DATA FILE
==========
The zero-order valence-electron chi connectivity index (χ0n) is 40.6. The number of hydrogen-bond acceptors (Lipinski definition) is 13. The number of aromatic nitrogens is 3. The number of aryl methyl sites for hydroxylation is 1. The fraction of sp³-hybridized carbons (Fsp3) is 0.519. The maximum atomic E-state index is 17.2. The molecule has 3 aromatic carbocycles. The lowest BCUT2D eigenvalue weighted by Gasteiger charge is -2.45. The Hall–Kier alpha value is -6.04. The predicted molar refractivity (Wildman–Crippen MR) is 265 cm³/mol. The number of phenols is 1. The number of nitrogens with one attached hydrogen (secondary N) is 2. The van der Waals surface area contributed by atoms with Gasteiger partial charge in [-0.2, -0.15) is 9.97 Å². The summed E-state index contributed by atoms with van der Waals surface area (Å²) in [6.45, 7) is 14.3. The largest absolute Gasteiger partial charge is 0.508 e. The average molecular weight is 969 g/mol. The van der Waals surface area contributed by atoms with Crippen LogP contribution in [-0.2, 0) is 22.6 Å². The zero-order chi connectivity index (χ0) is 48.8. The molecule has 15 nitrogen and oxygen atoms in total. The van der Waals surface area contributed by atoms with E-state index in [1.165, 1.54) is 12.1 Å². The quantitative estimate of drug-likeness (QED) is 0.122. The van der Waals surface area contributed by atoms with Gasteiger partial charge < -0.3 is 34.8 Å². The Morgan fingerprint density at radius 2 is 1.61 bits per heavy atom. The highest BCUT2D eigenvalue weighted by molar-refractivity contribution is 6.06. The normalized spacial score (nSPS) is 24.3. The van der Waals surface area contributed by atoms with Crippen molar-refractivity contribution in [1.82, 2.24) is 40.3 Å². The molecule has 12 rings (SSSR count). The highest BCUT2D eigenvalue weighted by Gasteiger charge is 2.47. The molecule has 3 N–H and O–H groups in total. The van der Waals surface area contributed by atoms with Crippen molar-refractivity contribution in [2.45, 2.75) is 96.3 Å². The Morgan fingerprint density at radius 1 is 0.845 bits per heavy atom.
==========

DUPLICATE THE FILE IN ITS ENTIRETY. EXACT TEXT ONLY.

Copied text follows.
The zero-order valence-electron chi connectivity index (χ0n) is 40.6. The number of hydrogen-bond acceptors (Lipinski definition) is 13. The number of aromatic nitrogens is 3. The number of aryl methyl sites for hydroxylation is 1. The fraction of sp³-hybridized carbons (Fsp3) is 0.519. The maximum atomic E-state index is 17.2. The molecule has 3 aromatic carbocycles. The lowest BCUT2D eigenvalue weighted by Gasteiger charge is -2.45. The Hall–Kier alpha value is -6.04. The predicted molar refractivity (Wildman–Crippen MR) is 265 cm³/mol. The number of phenols is 1. The number of nitrogens with one attached hydrogen (secondary N) is 2. The van der Waals surface area contributed by atoms with Gasteiger partial charge in [-0.2, -0.15) is 9.97 Å². The summed E-state index contributed by atoms with van der Waals surface area (Å²) in [6.45, 7) is 14.3. The largest absolute Gasteiger partial charge is 0.508 e. The average molecular weight is 969 g/mol. The van der Waals surface area contributed by atoms with Crippen LogP contribution in [-0.2, 0) is 22.6 Å². The zero-order chi connectivity index (χ0) is 48.8. The molecule has 15 nitrogen and oxygen atoms in total. The van der Waals surface area contributed by atoms with E-state index in [1.165, 1.54) is 12.1 Å². The quantitative estimate of drug-likeness (QED) is 0.122. The van der Waals surface area contributed by atoms with Gasteiger partial charge < -0.3 is 34.8 Å². The Morgan fingerprint density at radius 2 is 1.61 bits per heavy atom. The highest BCUT2D eigenvalue weighted by molar-refractivity contribution is 6.06. The normalized spacial score (nSPS) is 24.3. The van der Waals surface area contributed by atoms with Crippen molar-refractivity contribution in [1.82, 2.24) is 40.3 Å². The molecule has 12 rings (SSSR count). The highest BCUT2D eigenvalue weighted by Gasteiger charge is 2.47. The molecule has 3 N–H and O–H groups in total. The van der Waals surface area contributed by atoms with Crippen molar-refractivity contribution in [2.45, 2.75) is 96.3 Å². The Morgan fingerprint density at radius 1 is 0.845 bits per heavy atom.